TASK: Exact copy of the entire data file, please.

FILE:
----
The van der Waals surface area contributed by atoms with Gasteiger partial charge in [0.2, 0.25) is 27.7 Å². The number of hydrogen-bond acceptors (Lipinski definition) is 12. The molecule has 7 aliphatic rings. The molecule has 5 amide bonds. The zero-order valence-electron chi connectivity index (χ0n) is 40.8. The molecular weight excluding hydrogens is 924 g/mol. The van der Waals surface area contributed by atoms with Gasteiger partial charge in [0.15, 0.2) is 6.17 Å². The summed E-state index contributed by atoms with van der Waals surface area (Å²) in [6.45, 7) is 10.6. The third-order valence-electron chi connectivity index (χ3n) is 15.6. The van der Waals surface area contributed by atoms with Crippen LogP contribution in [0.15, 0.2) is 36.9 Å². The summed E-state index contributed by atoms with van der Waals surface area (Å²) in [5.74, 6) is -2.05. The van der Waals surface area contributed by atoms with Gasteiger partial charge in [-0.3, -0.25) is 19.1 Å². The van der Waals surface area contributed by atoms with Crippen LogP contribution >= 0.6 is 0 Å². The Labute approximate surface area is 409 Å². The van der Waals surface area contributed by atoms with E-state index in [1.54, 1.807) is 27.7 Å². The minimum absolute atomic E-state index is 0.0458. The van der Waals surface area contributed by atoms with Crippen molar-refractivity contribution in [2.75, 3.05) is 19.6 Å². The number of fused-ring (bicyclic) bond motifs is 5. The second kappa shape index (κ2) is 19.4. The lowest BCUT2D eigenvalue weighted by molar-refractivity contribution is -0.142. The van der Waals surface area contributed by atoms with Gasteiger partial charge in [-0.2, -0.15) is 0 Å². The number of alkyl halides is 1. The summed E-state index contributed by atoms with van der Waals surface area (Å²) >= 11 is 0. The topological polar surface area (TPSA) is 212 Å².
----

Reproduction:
The van der Waals surface area contributed by atoms with Gasteiger partial charge in [0.2, 0.25) is 27.7 Å². The number of hydrogen-bond acceptors (Lipinski definition) is 12. The molecule has 7 aliphatic rings. The molecule has 5 amide bonds. The zero-order valence-electron chi connectivity index (χ0n) is 40.8. The molecular weight excluding hydrogens is 924 g/mol. The van der Waals surface area contributed by atoms with Gasteiger partial charge in [0.15, 0.2) is 6.17 Å². The summed E-state index contributed by atoms with van der Waals surface area (Å²) in [6.45, 7) is 10.6. The third-order valence-electron chi connectivity index (χ3n) is 15.6. The van der Waals surface area contributed by atoms with Crippen LogP contribution in [0.15, 0.2) is 36.9 Å². The summed E-state index contributed by atoms with van der Waals surface area (Å²) in [5.74, 6) is -2.05. The van der Waals surface area contributed by atoms with Gasteiger partial charge in [-0.3, -0.25) is 19.1 Å². The van der Waals surface area contributed by atoms with Crippen LogP contribution >= 0.6 is 0 Å². The Labute approximate surface area is 409 Å². The van der Waals surface area contributed by atoms with E-state index in [1.54, 1.807) is 27.7 Å². The minimum absolute atomic E-state index is 0.0458. The van der Waals surface area contributed by atoms with Crippen molar-refractivity contribution in [2.75, 3.05) is 19.6 Å². The number of fused-ring (bicyclic) bond motifs is 5. The second kappa shape index (κ2) is 19.4. The lowest BCUT2D eigenvalue weighted by molar-refractivity contribution is -0.142. The van der Waals surface area contributed by atoms with Gasteiger partial charge in [-0.2, -0.15) is 0 Å². The number of alkyl halides is 1. The summed E-state index contributed by atoms with van der Waals surface area (Å²) >= 11 is 0. The topological polar surface area (TPSA) is 212 Å².